1. n. A fragrant fern (Phymatosorus scolopendria syn. Microsorium scolopendria); when crushed, its fragrance suggests that of maile; famous for its fragrance an Kauaʻi (see lauaʻe 2). Pieces were strung in pandanus lei between the keys. See chant, punia. (Neal 27.)
  1. nvs. Beloved, sweet, of a lover. Ka ipo lauaʻe o Makana, the sweet beloved of Makana [reference to the famous lauaʻe ferns of Makana, Kauaʻi]. hoʻo.lauaʻe To cherish, as a beloved memory. I ka make ʻana o kāna kāne, ua hoʻolauaʻe aʻela ʻo ia i ke aloha, at the death of her husband, she cherished the loving memory.
  1. Same as lauaʻe haole.
  1. vt. To gather together, collect. 
  1. (Cap.) n. Wind, Honopū, Kauaʻi. (Nak. 58.)

I love lauaʻe for many reasons. Sometimes it doesn’t even have to be crushed to smell its sweet fragrance. Even when the rain alights upon it, its scent can be smelled. So sweet. Just like maile. But even just its name: lau aʻe. An upright leaf. It has good kaona (hidden meaning). Lau poetically refers to many or numerous. Aʻe is a directional meaning upwards. So it brings up the connotation of multiplying, growing upwards toward the heavens. If you use it in the context of knowledge you are denoting knowledge to grow forth profusely. See what I mean? Gotta love that.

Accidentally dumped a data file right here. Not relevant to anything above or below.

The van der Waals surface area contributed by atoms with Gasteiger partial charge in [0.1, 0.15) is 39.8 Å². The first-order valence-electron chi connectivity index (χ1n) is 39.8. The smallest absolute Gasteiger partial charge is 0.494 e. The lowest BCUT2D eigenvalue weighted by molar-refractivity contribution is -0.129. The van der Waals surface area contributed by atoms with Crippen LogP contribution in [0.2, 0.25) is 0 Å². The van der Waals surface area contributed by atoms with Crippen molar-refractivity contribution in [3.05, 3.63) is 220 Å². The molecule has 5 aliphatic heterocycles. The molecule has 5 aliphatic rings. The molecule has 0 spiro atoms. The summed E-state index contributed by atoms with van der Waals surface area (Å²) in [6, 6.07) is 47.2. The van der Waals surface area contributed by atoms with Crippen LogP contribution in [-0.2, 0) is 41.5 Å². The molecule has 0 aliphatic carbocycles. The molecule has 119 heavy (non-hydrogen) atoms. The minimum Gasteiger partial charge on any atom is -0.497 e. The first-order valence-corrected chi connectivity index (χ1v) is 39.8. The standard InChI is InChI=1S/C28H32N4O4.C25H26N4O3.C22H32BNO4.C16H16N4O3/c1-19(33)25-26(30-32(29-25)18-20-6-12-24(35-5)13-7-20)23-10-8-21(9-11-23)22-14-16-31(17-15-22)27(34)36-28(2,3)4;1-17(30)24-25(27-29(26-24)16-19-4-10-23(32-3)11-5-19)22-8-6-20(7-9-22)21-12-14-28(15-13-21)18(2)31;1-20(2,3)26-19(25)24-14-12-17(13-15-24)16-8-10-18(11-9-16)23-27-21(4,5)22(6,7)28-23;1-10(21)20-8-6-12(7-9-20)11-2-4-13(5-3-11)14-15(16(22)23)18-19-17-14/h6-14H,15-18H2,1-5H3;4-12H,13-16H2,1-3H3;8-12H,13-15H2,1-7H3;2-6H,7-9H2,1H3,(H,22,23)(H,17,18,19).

All that great info being said, I am here to inform you that the lauaʻe that we commonly seen growing in our islands is NOT a native plant. I know. It is hard to believe. In fact, it is considered an INVASIVE species by some. As for me, I don’t consider it invasive. I use it in lei making. And its kaona makes it valuable to me.

There is a native lauaʻe (mahalo to Sam Gon of the Nature Conservancy for his kōkua on this) Microsorum spectrum, also known as peʻahi. It, too, has the fragrance of the maile and is the reason the lauaʻe that we know today was given the same name.



Copyright: 2015 – Liana Iaea Honda. All rights reserved. All versions of “He Momi e Lei ai”, in its entirety, past and present, is the property of L. K. I. Honda. Reproduction and use of any kind other than the sharing of this website is prohibited. Alteration to the original content in any form is prohibited in every and any instance, and use in any other variant is prohibited without written consent of the author. Adress inquiries to: hemomi [at] Definitions and wise sayings are from: Hawaiian Dictionary by Pukui and Elbert, 1986. ʻŌlelo Noʻeau – Hawaiian Proverbs & Poetical Sayings by Mary Kawena Pukui, 1983.

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